The outline, timeline and cause map shown on the PDF are extremely simplified.  Part of this simplification is due to the fact that as the event is still ongoing and not all information is known, or has been released. Once more information becomes available, it can be added to the analysis, or the analysis can be revised.

To learn more about the reactor issues at Fukushima Daiichi, view our video summary.  To see a blog about the impact of the fallout on the health of babies in the US, see our healthcare blog.

Two Killed in Barge/Tour Boat Collision

By Angela Griffith

On July 7, 2010, a barge being propelled by a tug boat collided with a tour boat that had dropped anchor in the Delaware River.  As a result of the collision, two passengers on the tour boat were killed and twenty-six were injured.  The tour boat sank in 55 feet of water.

Detail regarding the incident has just been released in an updated NTSB report.  We can use the information about this report to begin a Cause Map, or visual root cause analysis.  The information in the report can also point us in the direction of important questions that remain to be answered to determine exactly what happened and, most importantly, how incidents like these can be prevented in the future.

In this case, a tour boat had dropped anchor to deal with mechanical problems.  According to the tour boat crew’s testimony and radio recordings, the tour boat crew attempted to get in touch with the tug boat by yelling and making radio calls.  Neither were answered or apparently noticed.  The barge that was being propelled by the tug boat crashed into the tour boat, resulting in deaths, injuries and loss of the tour boat.

The lookout on the tug boat was inadequate (had it been adequate, the tug boat would have noticed the tour boat in time to avoid the collision).  The report has determined that the tug boat master was off-duty and below-deck at the time of the collision.  According to cell phone records, the mate who was on lookout duty was on a phone call at the time of the collision and had made several phone calls during his duty. The inadequate lookout combined with the inability of the tour boat to make contact with the tug boat resulted in the collision.

There are two obvious areas where more detail is needed in the Cause Map to determine what was going on that led to the issues on the tug boat.  Specifically, why was the lookout on the cell phone and why wasn’t the tour boat able to contact the tug boat through the radio?  Because of the strict requirements for lookouts on marine duty, there is also an ongoing criminal investigation into the lookout’s actions.  When the final NTSB report is issued, and the criminal case is closed, these questions should be answered.  More detail can be added to this Cause Map as the analysis continues. As with any investigation the level of detail in the analysis is based on the impact of the incident on the organization’s overall goals.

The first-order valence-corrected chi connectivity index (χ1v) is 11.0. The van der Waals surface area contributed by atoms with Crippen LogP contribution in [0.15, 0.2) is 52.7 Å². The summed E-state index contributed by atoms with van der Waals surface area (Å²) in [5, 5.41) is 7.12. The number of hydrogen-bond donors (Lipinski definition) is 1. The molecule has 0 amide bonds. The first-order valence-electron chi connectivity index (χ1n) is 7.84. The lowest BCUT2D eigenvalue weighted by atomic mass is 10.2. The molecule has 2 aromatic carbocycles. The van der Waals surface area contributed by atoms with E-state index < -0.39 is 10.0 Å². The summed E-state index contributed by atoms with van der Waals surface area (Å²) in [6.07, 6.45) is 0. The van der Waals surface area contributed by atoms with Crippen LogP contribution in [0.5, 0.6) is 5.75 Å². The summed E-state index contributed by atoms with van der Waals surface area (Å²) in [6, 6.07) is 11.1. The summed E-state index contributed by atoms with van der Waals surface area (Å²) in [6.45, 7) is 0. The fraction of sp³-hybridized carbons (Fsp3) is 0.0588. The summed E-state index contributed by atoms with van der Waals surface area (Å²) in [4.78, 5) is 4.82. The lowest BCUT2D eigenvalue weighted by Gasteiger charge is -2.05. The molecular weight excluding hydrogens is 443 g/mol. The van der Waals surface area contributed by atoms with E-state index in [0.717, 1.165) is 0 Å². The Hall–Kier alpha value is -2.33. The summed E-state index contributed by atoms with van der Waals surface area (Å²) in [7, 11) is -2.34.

San Francisco’s Stinking Sewers

By ThinkReliability Staff

The Golden Gate City is well known for its ground-breaking, environmentally-friendly initiatives.  In 2007 San Francisco outlawed the use of plastic bags at major grocery stores.  The city also mandated compulsory recycling and composting programs in 2009.  Both ordinances were the first laws of their kind in the nation, and criticized by some for being overly aggressive.  Likewise San Francisco’s latest initiative, to reduce city water usage by encouraging the use of low-flow toilets, has faced harsh criticism.

Recently San Francisco began offering substantial rebates to homeowners and businesses to install high efficiency toilets (HETs).  These types of toilet use 1.28 gallons or less per flush, down from the 1.6 gpf versions required today by federal law and even older 3.4 gpf toilets from decades ago.  That means that an average home user will save between 3,800 to 5,000 gallons of water per year per person.  In dollars, that’s a savings of $90 annually for a family of four.  This can quickly justify the cost of a new commode, since a toilet is expected to last 20 years.

Aside from cost savings, there are obvious environmental benefits to reduced water use.  The city initially undertook the HET rebate initiative to decrease the amount of water used overall by the city and the amount of wastewater requiring treatment.  They were successful, and water usage decreased.  In fact, the city’s Public Utilities Commission stated that San Francisco residents reduced their water consumption by 20 million gallons of water last year.  San Francisco last year used approximately 215 million gallons per day.  This also met other goals the city had, such as reducing costs to consumers.  Unintentionally though, the HET rebate initiative impacted a different goal – Customer Service.

As shown on the associated Cause Map, reduced water flow had a series of other effects.  While water consumption – and presumably waste water disposal – shrank significantly, waste production has remained constant.  Despite $100M in sewage systems upgrades over the past five years, current water flow rates are not high enough to keep things moving through the system.  As a result sewage sludge builds up in sewer lines.  As bacteria eat away at the organic matter in the sludge, hydrogen sulfide is released.  Hydrogen sulfide is known for its characteristic “rotten egg” smell.

This creates an unfortunate situation.  No one wants to walk through smelly streets.  Further, slow sewage means a build-up of potential harmful bacteria.  However, everyone agrees San Francisco should strive to conserve water.  Water is a scarce and increasingly expensive resource in California.  What’s the next step in solving the stinking sewer problem?

San Francisco is not the first city to deal with this issue.  There is substantial debate over the city’s current plan to purchase $14M in bleach to clean up the smell.   Many parties are concerned about potential environmental impacts and potential contamination to drinking water.  Other solutions have been proposed by environmental activists, but may have financial ramifications.

Cause Maps can help all parties come to agreement because they focus problem solvers on the goals, not the details of the problem.  In this case, all parties are trying to protect the environment and reduce costs to city residents.  Based on those goals and the Cause Map, potential solutions have been developed and placed with their corresponding causes.  The next step is to proactively consider how these new actions might affect the stakeholders’ goals.  Perhaps other goals could be impacted, such as the safety of drinking water and potential contamination of San Francisco Bay.  Financial goals will surely be impacted to varying degrees with each solution.  Revising the Cause Map can help identify the pros and cons of each approach and narrow down which solution best satisfies all parties.